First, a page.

The Mission San Carlos Borromeo Del Rio Carmelo is the other name of the grounds more commonly known as the Carmel Mission. After visiting, I felt the long name was fitting as the sprawling land is not only home to the mission church, but a complex that also houses an extensive museum, cemetery and garden. I’ve been to other missions before that, while beautiful, solely consist of the old church. You could spend an entire afternoon here learning about the area’s history.

Okay, so you could do this mainly because of California’s mild weather – I visited on a sunny 60 degree day in February, where tourists strolled the upscale, walkable “downtown” area of Carmel consisting mainly of cute shops, art galleries, wine tasting rooms and bed and breakfasts. Approximately one mile down Junipero Avenue brings you to the Carmel Mission, which will be celebrating its 250th anniversary in 2020. Before you step through the small doorway, a sign reminds me that I’m in California: “This is an unreinforced masonry building. You may not be safe inside or near unreinforced masonry buildings during an earthquake.”

A statue of Junipero Serra looms before me as I step onto the garden grounds. The Carmel Mission took on additional significance last year, as Pope Francis declared Serra, the founder of the mission, a saint. It’s a new chapter for the popular pilgrimage site that was also visited by Pope John Paul II in 1987. Originally located in Monterey, Serra moved the mission to nearby Carmel to be closer to something Californians will still appreciate today…water. It became the headquarters for the California mission system, with Serra himself founding nine missions between 1769 and 1782.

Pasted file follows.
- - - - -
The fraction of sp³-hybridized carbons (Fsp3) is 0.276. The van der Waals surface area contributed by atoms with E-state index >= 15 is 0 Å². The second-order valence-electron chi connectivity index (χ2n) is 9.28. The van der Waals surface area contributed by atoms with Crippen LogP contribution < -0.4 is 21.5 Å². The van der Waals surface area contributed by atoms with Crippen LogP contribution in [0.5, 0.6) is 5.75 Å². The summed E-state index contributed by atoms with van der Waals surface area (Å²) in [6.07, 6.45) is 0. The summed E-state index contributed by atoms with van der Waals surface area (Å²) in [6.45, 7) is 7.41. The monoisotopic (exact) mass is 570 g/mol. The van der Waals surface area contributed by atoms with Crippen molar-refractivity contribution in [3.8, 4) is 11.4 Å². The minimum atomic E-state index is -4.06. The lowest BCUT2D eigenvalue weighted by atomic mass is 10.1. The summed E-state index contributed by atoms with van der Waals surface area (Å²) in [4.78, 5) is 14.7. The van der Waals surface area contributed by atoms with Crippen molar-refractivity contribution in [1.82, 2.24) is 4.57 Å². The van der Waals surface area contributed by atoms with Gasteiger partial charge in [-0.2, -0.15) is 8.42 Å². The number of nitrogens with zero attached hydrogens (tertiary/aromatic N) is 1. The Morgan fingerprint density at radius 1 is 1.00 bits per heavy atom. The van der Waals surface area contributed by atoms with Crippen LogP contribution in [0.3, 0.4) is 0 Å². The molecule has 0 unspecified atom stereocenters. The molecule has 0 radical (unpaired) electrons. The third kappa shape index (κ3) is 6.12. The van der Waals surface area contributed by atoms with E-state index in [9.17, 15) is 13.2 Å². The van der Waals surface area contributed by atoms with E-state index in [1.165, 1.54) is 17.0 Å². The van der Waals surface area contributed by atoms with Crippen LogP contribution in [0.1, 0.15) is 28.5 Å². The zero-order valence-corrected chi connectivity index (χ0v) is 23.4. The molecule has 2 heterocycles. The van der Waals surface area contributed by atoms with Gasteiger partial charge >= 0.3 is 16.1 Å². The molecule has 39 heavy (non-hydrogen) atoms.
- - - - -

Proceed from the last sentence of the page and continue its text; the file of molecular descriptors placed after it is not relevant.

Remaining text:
The smell of fresh cut flowers and the sounds of Spanish being spoken surround me as I watch my step due to the uneven floor surfaces of the basilica and museum highlighting the daily life of the people who once lived here. Unfortunately my first visit to this national historic landmark was brief but I’m sure I will entertain thoughts of returning as another Minnesota winter rears its ugly head.